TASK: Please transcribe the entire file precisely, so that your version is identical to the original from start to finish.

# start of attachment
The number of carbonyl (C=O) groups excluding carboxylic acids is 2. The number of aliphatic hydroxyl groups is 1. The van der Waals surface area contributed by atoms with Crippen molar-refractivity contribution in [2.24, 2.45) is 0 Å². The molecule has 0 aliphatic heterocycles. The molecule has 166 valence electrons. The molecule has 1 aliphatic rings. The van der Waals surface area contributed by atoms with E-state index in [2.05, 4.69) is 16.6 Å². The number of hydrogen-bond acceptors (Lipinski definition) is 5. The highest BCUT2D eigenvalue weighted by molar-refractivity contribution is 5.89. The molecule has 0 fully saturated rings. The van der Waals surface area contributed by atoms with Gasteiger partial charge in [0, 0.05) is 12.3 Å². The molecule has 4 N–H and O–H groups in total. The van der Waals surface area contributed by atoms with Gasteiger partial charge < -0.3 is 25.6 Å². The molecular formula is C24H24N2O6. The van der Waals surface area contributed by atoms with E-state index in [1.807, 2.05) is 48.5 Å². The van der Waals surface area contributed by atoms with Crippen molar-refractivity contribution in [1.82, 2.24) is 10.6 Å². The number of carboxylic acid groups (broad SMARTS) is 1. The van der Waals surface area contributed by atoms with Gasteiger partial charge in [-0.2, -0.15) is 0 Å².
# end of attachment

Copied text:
The number of carbonyl (C=O) groups excluding carboxylic acids is 2. The number of aliphatic hydroxyl groups is 1. The van der Waals surface area contributed by atoms with Crippen molar-refractivity contribution in [2.24, 2.45) is 0 Å². The molecule has 0 aliphatic heterocycles. The molecule has 166 valence electrons. The molecule has 1 aliphatic rings. The van der Waals surface area contributed by atoms with E-state index in [2.05, 4.69) is 16.6 Å². The number of hydrogen-bond acceptors (Lipinski definition) is 5. The highest BCUT2D eigenvalue weighted by molar-refractivity contribution is 5.89. The molecule has 0 fully saturated rings. The van der Waals surface area contributed by atoms with Gasteiger partial charge in [0, 0.05) is 12.3 Å². The molecule has 4 N–H and O–H groups in total. The van der Waals surface area contributed by atoms with Gasteiger partial charge < -0.3 is 25.6 Å². The molecular formula is C24H24N2O6. The van der Waals surface area contributed by atoms with E-state index in [1.807, 2.05) is 48.5 Å². The van der Waals surface area contributed by atoms with Crippen molar-refractivity contribution in [1.82, 2.24) is 10.6 Å². The number of carboxylic acid groups (broad SMARTS) is 1. The van der Waals surface area contributed by atoms with Gasteiger partial charge in [-0.2, -0.15) is 0 Å².